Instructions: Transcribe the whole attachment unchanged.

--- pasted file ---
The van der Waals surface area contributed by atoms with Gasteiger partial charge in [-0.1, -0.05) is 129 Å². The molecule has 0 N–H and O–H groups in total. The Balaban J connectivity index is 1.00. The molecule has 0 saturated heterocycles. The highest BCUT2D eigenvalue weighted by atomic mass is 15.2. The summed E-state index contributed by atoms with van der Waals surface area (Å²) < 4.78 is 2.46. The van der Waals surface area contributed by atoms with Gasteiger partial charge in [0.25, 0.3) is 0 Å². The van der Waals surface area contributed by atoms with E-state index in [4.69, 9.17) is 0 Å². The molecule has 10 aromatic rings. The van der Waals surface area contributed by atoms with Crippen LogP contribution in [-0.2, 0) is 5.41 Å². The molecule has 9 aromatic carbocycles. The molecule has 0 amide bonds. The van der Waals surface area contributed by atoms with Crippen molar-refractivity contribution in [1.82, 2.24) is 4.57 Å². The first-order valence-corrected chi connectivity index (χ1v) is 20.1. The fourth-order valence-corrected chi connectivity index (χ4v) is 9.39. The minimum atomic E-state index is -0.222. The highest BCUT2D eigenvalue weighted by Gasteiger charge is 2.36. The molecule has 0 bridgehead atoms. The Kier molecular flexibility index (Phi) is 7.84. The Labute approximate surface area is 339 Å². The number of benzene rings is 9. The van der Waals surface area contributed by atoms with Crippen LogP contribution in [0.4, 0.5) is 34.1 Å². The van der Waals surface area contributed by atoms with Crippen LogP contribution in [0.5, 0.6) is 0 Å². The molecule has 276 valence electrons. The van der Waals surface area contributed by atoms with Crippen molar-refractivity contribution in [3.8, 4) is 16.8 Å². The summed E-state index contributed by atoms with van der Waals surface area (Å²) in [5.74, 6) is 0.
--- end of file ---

The van der Waals surface area contributed by atoms with Gasteiger partial charge in [-0.1, -0.05) is 129 Å². The molecule has 0 N–H and O–H groups in total. The Balaban J connectivity index is 1.00. The molecule has 0 saturated heterocycles. The highest BCUT2D eigenvalue weighted by atomic mass is 15.2. The summed E-state index contributed by atoms with van der Waals surface area (Å²) < 4.78 is 2.46. The van der Waals surface area contributed by atoms with Gasteiger partial charge in [0.25, 0.3) is 0 Å². The van der Waals surface area contributed by atoms with E-state index in [4.69, 9.17) is 0 Å². The molecule has 10 aromatic rings. The van der Waals surface area contributed by atoms with Crippen LogP contribution in [-0.2, 0) is 5.41 Å². The molecule has 9 aromatic carbocycles. The molecule has 0 amide bonds. The van der Waals surface area contributed by atoms with Crippen molar-refractivity contribution in [1.82, 2.24) is 4.57 Å². The first-order valence-corrected chi connectivity index (χ1v) is 20.1. The fourth-order valence-corrected chi connectivity index (χ4v) is 9.39. The minimum atomic E-state index is -0.222. The highest BCUT2D eigenvalue weighted by Gasteiger charge is 2.36. The molecule has 0 bridgehead atoms. The Kier molecular flexibility index (Phi) is 7.84. The Labute approximate surface area is 339 Å². The number of benzene rings is 9. The van der Waals surface area contributed by atoms with Crippen LogP contribution in [0.4, 0.5) is 34.1 Å². The van der Waals surface area contributed by atoms with Crippen LogP contribution in [0.5, 0.6) is 0 Å². The molecule has 276 valence electrons. The van der Waals surface area contributed by atoms with Crippen molar-refractivity contribution in [3.8, 4) is 16.8 Å². The summed E-state index contributed by atoms with van der Waals surface area (Å²) in [5.74, 6) is 0.